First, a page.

Digestive Diseases and Sciences

, Volume 39, Issue 3, pp 561–564 | Cite as

Long-term follow-up of children with chronic idiopathic constipation

  • Annamaria Staiano
  • Maria Rosaria Andreotti
  • Luigi Greco
  • Paola Basile
  • Salvatore Auricchio
Original Articles

Abstract

To determine the outcome of chronic idiopathic constipation, we followed 62 children with chronic idiopathic constipation (mean age: 5.2±2.8 years) for a period of five years. Each child received the same initial treatment over a 12-week period and was then followed every three months. After five years from diagnosis, chronic idiopathic constipation persisted in 52% of the children; 47% who remained symptomatic were >10 years old at the time of the five-year evaluation. Of the 27 who were constipated in the first year of life, 63% remained constipated after five years. Children who recovered within the five-year interval were significantly different from those that remained symptomatic in age of onset of constipation (P<0.05) and family history of constipation (P<0.05). After five years, both severity of abdominal pain and degree of soiling significantly decreased in both the recovered and unrecovered groups (P<0.05). This study suggests that chronic idiopathic constipation persists for ≥5 years in at least half of children. Early age of onset and family history of constipation are predictive of persistence. Abdominal pain and soiling improve in long-term follow-up irrespective of constipation outcome.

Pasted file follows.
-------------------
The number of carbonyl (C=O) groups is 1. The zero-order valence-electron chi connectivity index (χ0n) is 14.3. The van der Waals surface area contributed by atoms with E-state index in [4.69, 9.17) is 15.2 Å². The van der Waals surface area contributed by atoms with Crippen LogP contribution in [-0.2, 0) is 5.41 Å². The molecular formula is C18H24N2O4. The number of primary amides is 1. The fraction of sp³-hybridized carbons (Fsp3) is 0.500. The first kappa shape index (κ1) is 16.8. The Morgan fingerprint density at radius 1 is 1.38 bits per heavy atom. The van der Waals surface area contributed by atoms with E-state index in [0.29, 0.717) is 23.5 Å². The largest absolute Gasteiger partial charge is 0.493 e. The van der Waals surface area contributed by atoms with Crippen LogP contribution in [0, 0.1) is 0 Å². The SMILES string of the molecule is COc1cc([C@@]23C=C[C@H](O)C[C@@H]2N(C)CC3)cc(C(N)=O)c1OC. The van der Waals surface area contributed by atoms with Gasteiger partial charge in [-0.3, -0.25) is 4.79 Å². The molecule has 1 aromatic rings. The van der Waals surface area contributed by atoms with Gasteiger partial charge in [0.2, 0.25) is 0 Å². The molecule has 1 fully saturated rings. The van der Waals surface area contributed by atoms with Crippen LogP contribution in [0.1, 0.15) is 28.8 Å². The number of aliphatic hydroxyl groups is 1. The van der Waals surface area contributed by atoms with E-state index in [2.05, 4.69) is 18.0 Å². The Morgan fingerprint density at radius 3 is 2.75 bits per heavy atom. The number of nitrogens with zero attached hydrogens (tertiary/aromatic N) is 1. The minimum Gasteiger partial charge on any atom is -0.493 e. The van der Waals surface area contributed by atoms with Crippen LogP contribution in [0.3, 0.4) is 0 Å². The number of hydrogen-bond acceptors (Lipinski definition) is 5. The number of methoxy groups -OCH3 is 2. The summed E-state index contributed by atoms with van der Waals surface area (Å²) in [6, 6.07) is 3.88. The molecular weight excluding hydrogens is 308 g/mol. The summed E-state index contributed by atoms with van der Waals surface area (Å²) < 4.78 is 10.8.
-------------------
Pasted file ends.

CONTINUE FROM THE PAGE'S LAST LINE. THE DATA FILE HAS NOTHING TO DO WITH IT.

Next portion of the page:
Key words

chronic idiopathic constipation abdominal pain soiling 

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Copyright information

© Plenum Publishing Corporation 1994

Authors and Affiliations

  • Annamaria Staiano
    • 1
  • Maria Rosaria Andreotti
    • 1
  • Luigi Greco
    • 1
  • Paola Basile
    • 1
  • Salvatore Auricchio
    • 1
  1. 1.From the Department of Pediatrics, II School of MedicineUniversity of NaplesNaplesItaly

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